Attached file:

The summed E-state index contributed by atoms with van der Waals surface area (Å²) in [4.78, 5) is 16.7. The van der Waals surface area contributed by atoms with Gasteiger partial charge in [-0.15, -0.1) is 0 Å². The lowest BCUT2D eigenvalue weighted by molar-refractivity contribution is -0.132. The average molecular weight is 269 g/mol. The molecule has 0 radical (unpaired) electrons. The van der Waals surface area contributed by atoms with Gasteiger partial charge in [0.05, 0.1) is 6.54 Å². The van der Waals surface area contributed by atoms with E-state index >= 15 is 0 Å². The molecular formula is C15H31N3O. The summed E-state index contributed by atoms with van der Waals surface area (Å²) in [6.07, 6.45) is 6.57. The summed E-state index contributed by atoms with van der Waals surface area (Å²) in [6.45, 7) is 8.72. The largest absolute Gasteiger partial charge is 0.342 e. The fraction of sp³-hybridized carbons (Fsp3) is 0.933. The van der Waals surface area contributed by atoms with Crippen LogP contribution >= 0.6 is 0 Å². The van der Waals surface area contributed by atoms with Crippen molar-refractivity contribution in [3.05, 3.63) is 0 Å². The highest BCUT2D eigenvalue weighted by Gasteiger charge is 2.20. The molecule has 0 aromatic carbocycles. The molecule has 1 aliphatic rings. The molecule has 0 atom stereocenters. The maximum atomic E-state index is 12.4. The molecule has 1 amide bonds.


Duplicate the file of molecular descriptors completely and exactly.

The summed E-state index contributed by atoms with van der Waals surface area (Å²) in [4.78, 5) is 16.7. The van der Waals surface area contributed by atoms with Gasteiger partial charge in [-0.15, -0.1) is 0 Å². The lowest BCUT2D eigenvalue weighted by molar-refractivity contribution is -0.132. The average molecular weight is 269 g/mol. The molecule has 0 radical (unpaired) electrons. The van der Waals surface area contributed by atoms with Gasteiger partial charge in [0.05, 0.1) is 6.54 Å². The van der Waals surface area contributed by atoms with E-state index >= 15 is 0 Å². The molecular formula is C15H31N3O. The summed E-state index contributed by atoms with van der Waals surface area (Å²) in [6.07, 6.45) is 6.57. The summed E-state index contributed by atoms with van der Waals surface area (Å²) in [6.45, 7) is 8.72. The largest absolute Gasteiger partial charge is 0.342 e. The fraction of sp³-hybridized carbons (Fsp3) is 0.933. The van der Waals surface area contributed by atoms with Crippen LogP contribution >= 0.6 is 0 Å². The van der Waals surface area contributed by atoms with Crippen molar-refractivity contribution in [3.05, 3.63) is 0 Å². The highest BCUT2D eigenvalue weighted by Gasteiger charge is 2.20. The molecule has 0 aromatic carbocycles. The molecule has 1 aliphatic rings. The molecule has 0 atom stereocenters. The maximum atomic E-state index is 12.4. The molecule has 1 amide bonds.